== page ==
Public Safety Issue Discussed During Springfield Commission Workshop

By: Tiffany Huertas Email
By: Tiffany Huertas Email
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Springfield- Springfield Mayor Ralph Hammond began Thursday's city commission workshop, announcing an offers from bay county's emergency operations center.

The county is offering to handle dispatch calls for the Springfield fire department.

"Currently, the way Springfield operates we got our own channel. EOC notifies our police department if there's a 911 call for a vehicle accident and our people dispatch the fire department out," said Ralph Hammond, Springfield Mayor.

The switch won't cost the city any money, because residents already pay 911 fees.

The new arrangement will improve response time.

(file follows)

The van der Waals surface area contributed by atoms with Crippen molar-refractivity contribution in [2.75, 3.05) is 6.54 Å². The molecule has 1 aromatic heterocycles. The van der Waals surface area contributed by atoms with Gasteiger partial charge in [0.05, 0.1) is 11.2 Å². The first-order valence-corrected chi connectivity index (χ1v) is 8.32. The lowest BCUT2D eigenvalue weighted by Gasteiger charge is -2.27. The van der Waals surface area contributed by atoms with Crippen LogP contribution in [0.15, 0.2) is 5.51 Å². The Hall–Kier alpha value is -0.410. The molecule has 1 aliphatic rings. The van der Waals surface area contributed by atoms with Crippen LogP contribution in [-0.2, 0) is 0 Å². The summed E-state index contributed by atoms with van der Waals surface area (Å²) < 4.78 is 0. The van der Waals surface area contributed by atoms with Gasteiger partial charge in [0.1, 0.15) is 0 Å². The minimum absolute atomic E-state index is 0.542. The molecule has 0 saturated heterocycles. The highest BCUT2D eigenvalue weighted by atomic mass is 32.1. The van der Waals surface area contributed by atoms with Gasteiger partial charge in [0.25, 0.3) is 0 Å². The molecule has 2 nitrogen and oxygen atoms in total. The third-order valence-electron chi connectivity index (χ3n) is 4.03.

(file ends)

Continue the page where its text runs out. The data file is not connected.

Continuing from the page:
But it won't save any money for a city in the midst of a financial crisis.

Commissioners and residents spent the rest of the workshop discussing those financial problems, specifically the commissioners salaries and benefits, and implementing a property tax.

"We should not be paying one nickel for any benefit. You should be paying. And I hope this commission and understands that the people is tired of it."

The mayor's job pays about $26,000.00 a year.

Commissioners make about $22,000.00.

And the board is still hoping to implement a property tax later this year.

Commissioners won't vote on the issue until July.

But they're already getting opposition.

"I'm against a property increase, or property tax increase and I don't believe that's going to work for them," said Thomas Hardy, Springfield Property Owner.

Commissioners meet next Monday for another workshop.

The next commission meeting is May 5th.

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